Natan Sharansky, the famous Soviet dissident and Jewish refusnik, writes eloquently about what it means to live in a fear society and how every man has a right to live in a free society. rather than the distinctions of democracies, capitalist societies, etc., the book dwells more on enabling people to be more free.
Summation: this is a must-read book for anyone trying to understand the world today. Sharansky gives much of his own history from Soviet times and makes parallels to today’s world. this is available on audiobook which is a good medium for this book.
i read this book with fascination as it is very important for the Silicon Valley 100 (an influence marketing company).
this is a well-written book filled with examples of how consumers “trade up” — essentially opt for luxury items for things they feel passionate about. that might be a $4 coffee from Starbucks, a $40 bra from Victoria Secret, a $4000 set of clubs from Callaway, or a $40,000 car from BMW.
Summation: if you are in marketing or product development, this is a book worth reading (and is a really fast read).
Jason Foodman, CEO of DigitalSwift Corp, wrote a great article is this month’s edition of Software Business Magazine on how to better market at trade shows. For those of you who know Jason, he’s obviously a very smart and creative guy. and i highly suggest this article if you are planning on attending a trade show in the future:
This book was given to me by Scott Bonds and is a quick read. The premise and content of the book is a good reminder on building relationships. And while I agree with most of the content of the book, there are a few small points that I would differ with:
What’s your mission:
Ferrazzistates that you need to know where you are headed and should plan your life accordingly. Set goals, achieve goals. This is the model for most ambitious people. But it is not the model for ALL ambitious people.
A: As Ferrazzistates, the majority of ambitious people set goals and work backwards from that goal. In college, Bill Clinton wanted to be President by age 50. so he worked backwards from that goal. These are generally people I call “ladder climbers.”
B: but some ambitious people don’t set career goals. They just be. They embrace choas. And yet they are still somehow successful. That’s generally the model of the ambitious people in Silicon Valley.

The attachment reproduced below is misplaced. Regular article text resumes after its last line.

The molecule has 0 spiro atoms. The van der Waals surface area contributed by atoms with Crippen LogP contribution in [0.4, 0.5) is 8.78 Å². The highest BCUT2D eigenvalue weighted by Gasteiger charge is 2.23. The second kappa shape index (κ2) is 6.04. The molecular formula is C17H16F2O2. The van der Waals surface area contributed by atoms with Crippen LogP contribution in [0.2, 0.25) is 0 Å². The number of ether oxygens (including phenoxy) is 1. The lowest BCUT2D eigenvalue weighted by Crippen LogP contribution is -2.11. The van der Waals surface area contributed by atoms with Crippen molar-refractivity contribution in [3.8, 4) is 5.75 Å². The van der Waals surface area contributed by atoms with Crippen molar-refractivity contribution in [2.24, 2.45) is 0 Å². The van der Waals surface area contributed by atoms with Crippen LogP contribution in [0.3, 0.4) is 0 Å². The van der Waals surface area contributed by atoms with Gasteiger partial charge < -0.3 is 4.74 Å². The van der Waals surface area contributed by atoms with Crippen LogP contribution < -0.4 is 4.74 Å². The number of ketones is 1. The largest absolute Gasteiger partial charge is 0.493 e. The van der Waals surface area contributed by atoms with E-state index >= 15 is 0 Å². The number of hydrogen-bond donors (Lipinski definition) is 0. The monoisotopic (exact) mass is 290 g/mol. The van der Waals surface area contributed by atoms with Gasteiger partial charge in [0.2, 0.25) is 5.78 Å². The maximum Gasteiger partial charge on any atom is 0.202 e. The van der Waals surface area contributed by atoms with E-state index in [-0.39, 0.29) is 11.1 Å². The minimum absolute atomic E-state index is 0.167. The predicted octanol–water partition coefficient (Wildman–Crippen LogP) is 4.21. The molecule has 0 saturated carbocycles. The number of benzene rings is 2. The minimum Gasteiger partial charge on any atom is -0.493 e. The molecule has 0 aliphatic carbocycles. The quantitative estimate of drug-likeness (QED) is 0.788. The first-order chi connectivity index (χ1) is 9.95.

Do Your Homework:
Ferrazzistates: “Whom you meet, how you meet them … should not be left to chance.” this again goes more with the ladder climber mentality. But by embracing choas, you can just take advantage of who you meet. Rather than setting a goal (like “I want to meet Richard Branson”), you can just say “I want to meet interesting people”
In general, it is good to meet people that you can help. You probably can’t help Richard Branson much — the meeting with him would be a one way street pointed at you. Instead, you might rather meet a newly graduated MBA student who you might be able to offer some advice and connections for.
I find interactions much more sucessful when I start them by helping others.
David Teten and Scott Allen just published a very interesting book called The Virtual Handshake. They were kind enough to send me an advanced copy and I went through it all in one day.
This is a very good primer for someone learning to use the Internet to build relationships. In fact, people like my mother should read it — it will allow her to network better online with people that might publish her new children’s book.
Today is a very important day for me. It is the two year anniversary of my company, Stonebrick Group. We got our first customer, LaunchSquad – a PR firm, on July 1 2003.
After selling BridgePath (an enterprise software company) in October 2002, I took some time off … reading, attending foreign policy conferences, going on trips with the military, learning … and then I started to get a little antsy.
So I did what every career advisor tells you to do but no one ever actually does … I decided to try to design my own job. One that I would absolutely love doing every day. And one that I would be able to excel at. It is tough to find both. I’d love to be a professional soccer player … but I don’t think that’s in the cards for me. And I might excel at a bunch of business things that I might not love.
So I designed my own job.
More than anything else, I love to help people. Especially when I can help people by connecting them with others for their mutual benefit (and therefore help two people at once). I love to help people build long-term relationships. Turns out, I’m actually good at it too.
So my only dilemma, before starting Stonebrick, was … would anyone ever pay me for that?
But LaunchSquad took a flyer on me. The four partners there (Jason Mandell, Jesse Odell, Jason Throckmorton, and Brett Weiner) are terrific to work with and worked with them for 16 months — helping them build long-term relationships. LaunchSquad was a five person company at the time. Now they are triple the size, just took over an entire floor of a downtown San Francisco office building, and have large expansion plans.
Then Zoom Systems became my second client in August 2003 and I started working with Clarium Capital that September. Since then, we’ve had 18 customers including Microsoft, Sanyo, Gerson Lehrman Group, Travelocity, CB Richard Ellis, and others.
And so today, I sit back and reflect … I am extremely thankful to be doing what I do. I love going to work every day. For me, helping others build relationships is the best job in the world.